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About State journal & flag. [volume] (Tuscaloosa, Ala.) 1843-1846
Tuscaloosa, Ala. (1843-1846)
- State journal & flag. [volume] : (Tuscaloosa, Ala.) 1843-1846
- Alternative Titles:
- State journal & flag of the union <Dec. 1, 1843->
- State journal and flag
- State journal and flag of the union
- Place of publication:
- Tuscaloosa, Ala.
- Geographic coverage:
- J. McCormick
- Dates of publication:
- -new ser., v. 4, no. 6 (Dec. 25, 1846).
- Began Nov. 8, 1843.
- Alabama--Tuscaloosa County.--fast--(OCoLC)fst01209304
- Tuscaloosa (Ala.)--Newspapers.
- Tuscaloosa County (Ala.)--Newspapers.
- Archived issues are available in digital format from the Library of Congress Chronicling America online collection.
- Available on microfilm from the Library of Congress, Photoduplication Service.
- Description based on: Vol. 1, no. 2 (Dec. 1, 1843).
- Merged with: Montgomery advertiser (Montgomery, Ala. : Weekly), to form: Weekly flag & advertiser, and: Tri-weekly flag & advertiser.
- Merger of: State journal (Tuscaloosa, Ala.), and: Flag of the union (Tuscaloosa, Ala.).
- sn 82014375
- Preceding Titles:
- Succeeding Titles:
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State Journal & Flag
The State Journal & Flag of Tuscaloosa, Alabama, was created in November 1843 from a merger of the Flag of the Union and the State Journal. Published weekly by the state printers and edited by John McCormick, it was in a prime position to chronicle the last years of Tuscaloosa's tenure as state capital. Though the town was the home of the state university and was located centrally, it was by no means the heart of Alabama. The removal of the Creek tribe of Native Americans in the 1830s had opened up territory in the east for white settlement, and the agricultural Black Belt region to the south had become the focal point of much of the state's wealth.
As the organ of the state government, the State Journal & Flag devoted its pages to recording activities in Congress and the Supreme Court and reprinting laws, judgments, and political speeches. Like most newspapers of the day, it also reprinted or summarized news and editorials from other papers. It featured a range of advertisements for goods and services, especially for food, dry goods, and medical treatments. Notices were also common for the opening of law practices and schools, meetings of fraternal organizations such as the Freemasons, and new goods received by merchants, including new volumes in stock at a local bookseller. On October 2, 1846, the brand-new art of photography was advertised in the form of the traveling Daguerrian Gallery set up in rooms above a local drugstore, providing "the most favorable opportunity to obtain Miniature Likenesses." Many notices are related to the economy of slavery dominating the region, especially rewards to recover enslaved people who had escaped and notices of others who had been found and were being held in jail, as well as advertisements for slave traders and auctions.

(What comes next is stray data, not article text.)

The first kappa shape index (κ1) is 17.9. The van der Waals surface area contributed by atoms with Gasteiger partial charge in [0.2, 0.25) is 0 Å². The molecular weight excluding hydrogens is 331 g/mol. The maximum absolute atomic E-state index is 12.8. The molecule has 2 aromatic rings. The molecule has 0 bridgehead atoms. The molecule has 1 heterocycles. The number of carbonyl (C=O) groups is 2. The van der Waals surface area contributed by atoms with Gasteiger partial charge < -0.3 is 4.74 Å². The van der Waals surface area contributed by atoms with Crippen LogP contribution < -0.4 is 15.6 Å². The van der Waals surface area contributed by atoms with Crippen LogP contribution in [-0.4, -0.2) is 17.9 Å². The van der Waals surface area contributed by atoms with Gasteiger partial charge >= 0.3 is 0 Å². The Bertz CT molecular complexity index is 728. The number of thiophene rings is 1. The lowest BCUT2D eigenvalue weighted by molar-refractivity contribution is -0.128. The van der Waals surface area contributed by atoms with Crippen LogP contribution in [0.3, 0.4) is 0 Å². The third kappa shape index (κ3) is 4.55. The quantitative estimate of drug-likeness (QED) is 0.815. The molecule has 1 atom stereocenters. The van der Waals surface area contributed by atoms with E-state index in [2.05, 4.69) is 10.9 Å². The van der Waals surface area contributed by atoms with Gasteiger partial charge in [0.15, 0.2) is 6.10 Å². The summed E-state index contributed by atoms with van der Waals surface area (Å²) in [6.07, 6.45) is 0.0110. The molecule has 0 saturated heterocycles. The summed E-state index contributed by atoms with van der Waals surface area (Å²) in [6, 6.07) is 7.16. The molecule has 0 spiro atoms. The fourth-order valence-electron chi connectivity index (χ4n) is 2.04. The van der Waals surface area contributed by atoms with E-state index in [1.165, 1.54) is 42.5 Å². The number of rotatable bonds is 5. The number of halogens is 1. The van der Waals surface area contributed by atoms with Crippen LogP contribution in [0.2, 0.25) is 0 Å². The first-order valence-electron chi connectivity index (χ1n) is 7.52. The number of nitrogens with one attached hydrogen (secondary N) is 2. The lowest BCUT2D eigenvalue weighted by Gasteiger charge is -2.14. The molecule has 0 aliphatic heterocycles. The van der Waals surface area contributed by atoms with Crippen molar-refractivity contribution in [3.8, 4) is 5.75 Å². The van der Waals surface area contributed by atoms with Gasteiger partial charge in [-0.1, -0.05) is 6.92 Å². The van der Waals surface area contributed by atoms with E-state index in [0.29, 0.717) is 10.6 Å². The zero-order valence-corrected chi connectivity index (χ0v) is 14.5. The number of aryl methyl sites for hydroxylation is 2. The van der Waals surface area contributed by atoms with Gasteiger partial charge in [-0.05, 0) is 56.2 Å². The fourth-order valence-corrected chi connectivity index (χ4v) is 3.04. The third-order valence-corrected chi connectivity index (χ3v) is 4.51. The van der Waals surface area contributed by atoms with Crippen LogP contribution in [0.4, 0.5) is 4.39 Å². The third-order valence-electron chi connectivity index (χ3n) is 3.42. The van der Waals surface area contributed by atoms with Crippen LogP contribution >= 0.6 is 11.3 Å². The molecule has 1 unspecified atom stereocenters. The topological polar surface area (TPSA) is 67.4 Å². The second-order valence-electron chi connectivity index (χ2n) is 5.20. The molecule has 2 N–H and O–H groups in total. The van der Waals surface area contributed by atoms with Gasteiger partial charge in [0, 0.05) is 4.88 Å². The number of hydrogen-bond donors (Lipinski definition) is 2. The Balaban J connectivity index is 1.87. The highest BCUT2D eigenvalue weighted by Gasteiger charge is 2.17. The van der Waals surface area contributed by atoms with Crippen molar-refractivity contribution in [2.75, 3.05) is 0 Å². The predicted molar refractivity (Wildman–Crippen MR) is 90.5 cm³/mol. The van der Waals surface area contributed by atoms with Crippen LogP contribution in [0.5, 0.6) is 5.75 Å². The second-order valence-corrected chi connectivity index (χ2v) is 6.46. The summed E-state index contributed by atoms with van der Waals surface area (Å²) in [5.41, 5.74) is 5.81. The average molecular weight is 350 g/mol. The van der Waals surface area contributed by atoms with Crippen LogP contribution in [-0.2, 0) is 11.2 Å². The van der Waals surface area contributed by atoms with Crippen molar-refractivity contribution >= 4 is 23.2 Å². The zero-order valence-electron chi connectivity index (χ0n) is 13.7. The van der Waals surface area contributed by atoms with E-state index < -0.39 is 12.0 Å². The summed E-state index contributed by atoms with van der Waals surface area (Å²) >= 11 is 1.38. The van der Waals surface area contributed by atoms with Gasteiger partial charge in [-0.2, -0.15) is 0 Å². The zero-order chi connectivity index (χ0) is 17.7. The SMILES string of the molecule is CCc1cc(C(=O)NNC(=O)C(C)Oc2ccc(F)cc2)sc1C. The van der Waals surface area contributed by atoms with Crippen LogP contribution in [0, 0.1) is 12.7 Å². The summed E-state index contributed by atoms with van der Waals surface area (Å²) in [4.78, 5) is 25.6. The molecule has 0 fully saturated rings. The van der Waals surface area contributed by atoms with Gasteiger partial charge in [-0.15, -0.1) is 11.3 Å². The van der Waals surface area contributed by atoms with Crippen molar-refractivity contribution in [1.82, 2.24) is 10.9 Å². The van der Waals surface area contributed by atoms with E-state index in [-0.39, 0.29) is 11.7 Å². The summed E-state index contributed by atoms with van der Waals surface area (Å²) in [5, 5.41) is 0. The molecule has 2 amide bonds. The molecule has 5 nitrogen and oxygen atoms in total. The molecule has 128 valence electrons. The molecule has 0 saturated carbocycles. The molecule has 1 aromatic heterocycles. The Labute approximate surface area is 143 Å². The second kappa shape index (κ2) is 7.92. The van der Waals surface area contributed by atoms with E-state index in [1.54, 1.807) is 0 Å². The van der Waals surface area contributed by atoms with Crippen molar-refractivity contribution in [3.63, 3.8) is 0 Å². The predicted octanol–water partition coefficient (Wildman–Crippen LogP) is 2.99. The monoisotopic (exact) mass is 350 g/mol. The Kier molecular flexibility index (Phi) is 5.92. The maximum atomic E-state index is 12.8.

The State Journal & Flag was a Democratic newspaper, deeply anti-Whig. This is especially clear in its coverage of the Mexican-American War, which began in April 1846 to maintain control of Texas after its annexation in 1845. Whigs did not support the war because they were generally not in favor of territorial expansion—and for many of them, this case was even more undesirable because Texas would be a slave state. A November 1846 editorial in the State Journal & Flag against Whig newspapers and their denouncement of the war was titled "Moral Treason." General coverage of the war included maps of engagements and the course of the war, battle reports and lists of those killed in action, and accounts from locals involved in the fighting.
As a Southern Democratic newspaper, the State Journal & Flag avowedly supported slavery and its expansion, so it reprinted articles about and offered editorials on the subject. It also gave a great deal of attention to the midterm elections; though Alabama was not electing U.S. senators or representatives in 1846, the editors found the national results worrying: the Whigs won control of the House of Representatives, ending the Democratic domination of national politics. The editors remained critical of the incumbent Alabama governor, Joshua Lanier Martin, a Jacksonian Democrat and former U.S. representative. He had been elected to the position as an independent in a challenge to the Democratic nominee, who came from the unusually pro-bank faction of the party. In January 1847 the paper moved to the new capital, Montgomery, merging with the Montgomery Advertiser to become the Tri-Weekly Flag and Advertiser.
Provided by: University of Alabama Libraries, Tuscaloosa, AL